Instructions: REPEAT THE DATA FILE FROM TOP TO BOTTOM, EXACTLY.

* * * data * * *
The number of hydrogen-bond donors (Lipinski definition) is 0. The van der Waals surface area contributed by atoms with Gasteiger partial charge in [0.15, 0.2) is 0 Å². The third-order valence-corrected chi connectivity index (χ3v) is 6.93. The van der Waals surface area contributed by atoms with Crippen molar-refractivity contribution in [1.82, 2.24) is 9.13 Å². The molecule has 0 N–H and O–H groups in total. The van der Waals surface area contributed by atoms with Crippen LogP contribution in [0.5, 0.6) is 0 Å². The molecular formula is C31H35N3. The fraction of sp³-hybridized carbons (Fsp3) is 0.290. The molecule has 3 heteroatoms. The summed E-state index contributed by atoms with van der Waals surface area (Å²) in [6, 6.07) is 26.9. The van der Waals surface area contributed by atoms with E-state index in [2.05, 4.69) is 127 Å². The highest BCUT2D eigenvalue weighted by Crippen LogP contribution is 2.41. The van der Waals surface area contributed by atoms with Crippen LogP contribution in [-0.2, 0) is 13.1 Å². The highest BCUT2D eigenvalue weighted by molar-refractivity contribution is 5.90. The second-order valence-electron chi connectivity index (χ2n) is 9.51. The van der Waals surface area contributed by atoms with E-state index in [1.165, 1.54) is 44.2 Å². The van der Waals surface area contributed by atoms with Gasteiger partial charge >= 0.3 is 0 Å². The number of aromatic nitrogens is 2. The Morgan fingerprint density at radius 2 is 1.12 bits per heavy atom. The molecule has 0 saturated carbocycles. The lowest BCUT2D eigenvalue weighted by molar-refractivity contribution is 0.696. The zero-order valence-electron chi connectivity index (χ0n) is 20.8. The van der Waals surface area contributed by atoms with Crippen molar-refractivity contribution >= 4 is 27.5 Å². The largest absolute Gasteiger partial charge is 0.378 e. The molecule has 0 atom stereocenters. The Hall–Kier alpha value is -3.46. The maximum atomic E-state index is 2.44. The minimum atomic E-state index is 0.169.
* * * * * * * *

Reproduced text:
The number of hydrogen-bond donors (Lipinski definition) is 0. The van der Waals surface area contributed by atoms with Gasteiger partial charge in [0.15, 0.2) is 0 Å². The third-order valence-corrected chi connectivity index (χ3v) is 6.93. The van der Waals surface area contributed by atoms with Crippen molar-refractivity contribution in [1.82, 2.24) is 9.13 Å². The molecule has 0 N–H and O–H groups in total. The van der Waals surface area contributed by atoms with Crippen LogP contribution in [0.5, 0.6) is 0 Å². The molecular formula is C31H35N3. The fraction of sp³-hybridized carbons (Fsp3) is 0.290. The molecule has 3 heteroatoms. The summed E-state index contributed by atoms with van der Waals surface area (Å²) in [6, 6.07) is 26.9. The van der Waals surface area contributed by atoms with E-state index in [2.05, 4.69) is 127 Å². The highest BCUT2D eigenvalue weighted by Crippen LogP contribution is 2.41. The van der Waals surface area contributed by atoms with Crippen LogP contribution in [-0.2, 0) is 13.1 Å². The highest BCUT2D eigenvalue weighted by molar-refractivity contribution is 5.90. The second-order valence-electron chi connectivity index (χ2n) is 9.51. The van der Waals surface area contributed by atoms with E-state index in [1.165, 1.54) is 44.2 Å². The van der Waals surface area contributed by atoms with Gasteiger partial charge >= 0.3 is 0 Å². The number of aromatic nitrogens is 2. The Morgan fingerprint density at radius 2 is 1.12 bits per heavy atom. The molecule has 0 saturated carbocycles. The lowest BCUT2D eigenvalue weighted by molar-refractivity contribution is 0.696. The zero-order valence-electron chi connectivity index (χ0n) is 20.8. The van der Waals surface area contributed by atoms with Crippen molar-refractivity contribution >= 4 is 27.5 Å². The largest absolute Gasteiger partial charge is 0.378 e. The molecule has 0 atom stereocenters. The Hall–Kier alpha value is -3.46. The maximum atomic E-state index is 2.44. The minimum atomic E-state index is 0.169.